I am exhausted. I am disgusted. I, along with every other black person in America, am waiting to exhale. I am tired of writing about black people’s public executions and hoping it will be the last, but knowing it will not be. To those that are just now joining the movement, welcome and thank you, but also — where have you been? It is a privilege to get to choose to take part in this fight. This movement is not just a hashtag or the trending topic of the week — it is our lives. Nevertheless, I am beyond grateful to see the support. If someone had told me in 2012, when Trayvon Martin was killed, that eight years later non-people of color (POC) would be fighting to legalize blackness alongside me, I would have never believed them.
I want to be clear when I say that the recent slaying of George Floyd, Ahmaud Arbery, and Breonna Taylor was a tipping point, not a starting point. Racism has not suddenly gotten worse; technology has just made it more accessible. Social media has created a catalyst for non-POC to gain insight into what it is like to be a black person in America. The sharing of George Floyd’s death via social media is a double-edged sword in that it is triggering to black people in a different way than if a white person were to view it. We see our dad, brother and son under the knee of centuries-old systemic racism. We see another officer being acquitted and given a slap on the wrist. As painful as watching the video is, the sharing of the brutal recording was the only way we could be heard. Ask yourself why you have never seen a video of a white person being publicly executed. Ask yourself why you need a video to feel outraged, to speak out or even to believe it.
George Floyd was killed like an animal. In his final moments, he called out for his mother. He urinated himself. His nose bled, but he did not resist arrest. One of the most infuriating outcomes of this event was the initial autopsy report released, which claimed that a major factor leading to his death was Floyd’s “preexisting health conditions.” So are we supposed to believe that it was not a man kneeling on his neck for nearly ten minutes that killed him, but rather heart disease? Did the man with a noose around his neck die of a stomach ache? I don’t buy it! To me, it seems like being Black in America is a preexisting condition.
The protests and subsequent looting that occurred after Floyd’s death can only be described as a symptom of police brutality. You tell us to peacefully protest, but we have been trying that for over half of a century. Peaceful figures are still verbally lynched by the media if they aren’t assassinated in real life. We have tried every way under the sun to get the attention of non-POC and yet we are still here. Instead of sharing your White commentary on Black bodies, denounce racism. You may not think you need to share your opinion on social media, but it isn’t for you, it is to create an educated dialogue with other White followers. The only way progress will ever be made is for everyone to see this as an “us vs. racism” issue and not a Black vs. White issue. This can be a thin line to walk on social media, but the first step is knowing your place. Check your privilege and provide safety and support. No more “Whitesplaining” MLK Jr. quotes in an effort to stop the violent protests and looting. Do not say he wouldn’t want all this violence and destruction. He was killed and it only further proves our point.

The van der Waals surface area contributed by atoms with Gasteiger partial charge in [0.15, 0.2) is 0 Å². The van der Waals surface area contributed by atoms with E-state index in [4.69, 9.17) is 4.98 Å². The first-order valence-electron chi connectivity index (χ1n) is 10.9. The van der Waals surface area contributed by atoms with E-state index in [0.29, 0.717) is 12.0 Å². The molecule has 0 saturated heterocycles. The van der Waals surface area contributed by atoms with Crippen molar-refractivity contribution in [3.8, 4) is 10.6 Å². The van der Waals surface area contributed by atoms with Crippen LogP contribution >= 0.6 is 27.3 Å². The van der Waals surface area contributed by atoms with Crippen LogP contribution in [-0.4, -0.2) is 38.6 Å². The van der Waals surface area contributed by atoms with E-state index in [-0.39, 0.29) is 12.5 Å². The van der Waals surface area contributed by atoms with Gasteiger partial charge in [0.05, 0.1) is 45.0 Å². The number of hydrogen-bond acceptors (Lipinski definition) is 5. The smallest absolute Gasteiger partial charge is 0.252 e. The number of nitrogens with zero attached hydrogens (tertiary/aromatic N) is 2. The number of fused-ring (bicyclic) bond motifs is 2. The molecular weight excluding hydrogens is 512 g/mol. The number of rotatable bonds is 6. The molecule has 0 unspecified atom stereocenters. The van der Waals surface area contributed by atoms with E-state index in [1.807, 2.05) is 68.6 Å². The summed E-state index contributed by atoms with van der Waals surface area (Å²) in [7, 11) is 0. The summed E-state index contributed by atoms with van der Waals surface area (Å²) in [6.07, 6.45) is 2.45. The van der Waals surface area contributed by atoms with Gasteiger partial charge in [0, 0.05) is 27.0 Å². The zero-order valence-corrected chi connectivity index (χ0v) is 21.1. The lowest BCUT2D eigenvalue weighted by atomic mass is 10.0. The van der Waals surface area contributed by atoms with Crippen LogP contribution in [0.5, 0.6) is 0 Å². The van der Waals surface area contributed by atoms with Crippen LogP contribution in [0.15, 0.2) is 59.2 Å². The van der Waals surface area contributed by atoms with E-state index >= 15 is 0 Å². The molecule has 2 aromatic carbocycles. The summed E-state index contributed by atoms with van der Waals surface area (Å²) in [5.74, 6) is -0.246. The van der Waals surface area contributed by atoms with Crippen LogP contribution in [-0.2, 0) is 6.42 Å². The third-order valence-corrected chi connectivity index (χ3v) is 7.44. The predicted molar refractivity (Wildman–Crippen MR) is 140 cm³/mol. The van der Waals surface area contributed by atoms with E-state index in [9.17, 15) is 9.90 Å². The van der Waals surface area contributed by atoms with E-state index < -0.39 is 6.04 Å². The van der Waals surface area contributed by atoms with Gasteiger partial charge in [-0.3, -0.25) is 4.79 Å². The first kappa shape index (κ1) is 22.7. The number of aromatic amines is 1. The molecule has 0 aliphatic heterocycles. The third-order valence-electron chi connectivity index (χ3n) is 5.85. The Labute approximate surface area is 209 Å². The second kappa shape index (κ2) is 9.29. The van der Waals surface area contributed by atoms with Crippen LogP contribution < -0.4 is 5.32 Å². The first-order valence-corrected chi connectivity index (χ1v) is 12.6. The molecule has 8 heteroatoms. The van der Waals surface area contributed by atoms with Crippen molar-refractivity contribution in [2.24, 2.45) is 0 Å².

Black lives cannot be commodified. I do not care about your Target or any other large corporations getting looted. These actions cannot bring back those that we have lost, but they sure as hell make a point. Your anger over the destruction of multi-million dollar chain stores should not match your anger for the loss of life. Let’s not forget that this country was built on our backs. This is stolen land and we are stolen people. We are begging for the open season on us to end. Period.
For every one person that’s protesting for the wrong reason, there are 1,000 people protesting for the right reasons. I cannot speak to the composition of every crowd protesting, but I know a large majority of those there would like the protest to remain peaceful. This is the beginning of a revolution. The world is beginning to take notice that the Black Lives Matter movement is here to stay. Say George Floyd’s name, but also remember: Ahmaud Arbery, Breonna Taylor, Trayvon Martin, Sandra Bland, Philando Castile, Eric Garner, Tamir Rice, Michael Brown and so many others.